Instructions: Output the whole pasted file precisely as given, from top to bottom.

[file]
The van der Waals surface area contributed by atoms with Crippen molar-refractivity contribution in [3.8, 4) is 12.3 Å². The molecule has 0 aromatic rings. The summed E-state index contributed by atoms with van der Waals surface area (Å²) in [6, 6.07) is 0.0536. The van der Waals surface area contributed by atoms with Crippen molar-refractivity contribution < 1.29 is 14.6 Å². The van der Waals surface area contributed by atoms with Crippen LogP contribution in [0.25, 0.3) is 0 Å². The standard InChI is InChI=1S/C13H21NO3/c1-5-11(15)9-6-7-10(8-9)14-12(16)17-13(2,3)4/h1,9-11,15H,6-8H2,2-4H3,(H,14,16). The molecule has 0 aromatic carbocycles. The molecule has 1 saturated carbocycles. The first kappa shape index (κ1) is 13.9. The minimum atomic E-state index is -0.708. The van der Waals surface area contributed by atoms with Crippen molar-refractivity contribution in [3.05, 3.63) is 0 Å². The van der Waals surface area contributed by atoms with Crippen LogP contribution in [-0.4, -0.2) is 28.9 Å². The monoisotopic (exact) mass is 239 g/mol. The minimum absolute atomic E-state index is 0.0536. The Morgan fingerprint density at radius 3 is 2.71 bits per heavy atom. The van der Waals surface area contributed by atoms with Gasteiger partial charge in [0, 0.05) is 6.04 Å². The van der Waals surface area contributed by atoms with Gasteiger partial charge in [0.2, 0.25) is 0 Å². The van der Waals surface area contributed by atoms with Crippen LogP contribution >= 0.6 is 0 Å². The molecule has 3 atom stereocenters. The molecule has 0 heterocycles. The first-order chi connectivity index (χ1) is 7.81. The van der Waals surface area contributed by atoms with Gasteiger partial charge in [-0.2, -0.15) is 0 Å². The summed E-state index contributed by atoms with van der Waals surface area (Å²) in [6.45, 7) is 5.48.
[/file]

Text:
The van der Waals surface area contributed by atoms with Crippen molar-refractivity contribution in [3.8, 4) is 12.3 Å². The molecule has 0 aromatic rings. The summed E-state index contributed by atoms with van der Waals surface area (Å²) in [6, 6.07) is 0.0536. The van der Waals surface area contributed by atoms with Crippen molar-refractivity contribution < 1.29 is 14.6 Å². The van der Waals surface area contributed by atoms with Crippen LogP contribution in [0.25, 0.3) is 0 Å². The standard InChI is InChI=1S/C13H21NO3/c1-5-11(15)9-6-7-10(8-9)14-12(16)17-13(2,3)4/h1,9-11,15H,6-8H2,2-4H3,(H,14,16). The molecule has 0 aromatic carbocycles. The molecule has 1 saturated carbocycles. The first kappa shape index (κ1) is 13.9. The minimum atomic E-state index is -0.708. The van der Waals surface area contributed by atoms with Crippen molar-refractivity contribution in [3.05, 3.63) is 0 Å². The van der Waals surface area contributed by atoms with Crippen LogP contribution in [-0.4, -0.2) is 28.9 Å². The monoisotopic (exact) mass is 239 g/mol. The minimum absolute atomic E-state index is 0.0536. The Morgan fingerprint density at radius 3 is 2.71 bits per heavy atom. The van der Waals surface area contributed by atoms with Gasteiger partial charge in [0, 0.05) is 6.04 Å². The van der Waals surface area contributed by atoms with Gasteiger partial charge in [0.2, 0.25) is 0 Å². The van der Waals surface area contributed by atoms with Crippen LogP contribution >= 0.6 is 0 Å². The molecule has 3 atom stereocenters. The molecule has 0 heterocycles. The first-order chi connectivity index (χ1) is 7.81. The van der Waals surface area contributed by atoms with Gasteiger partial charge in [-0.2, -0.15) is 0 Å². The summed E-state index contributed by atoms with van der Waals surface area (Å²) in [6.45, 7) is 5.48.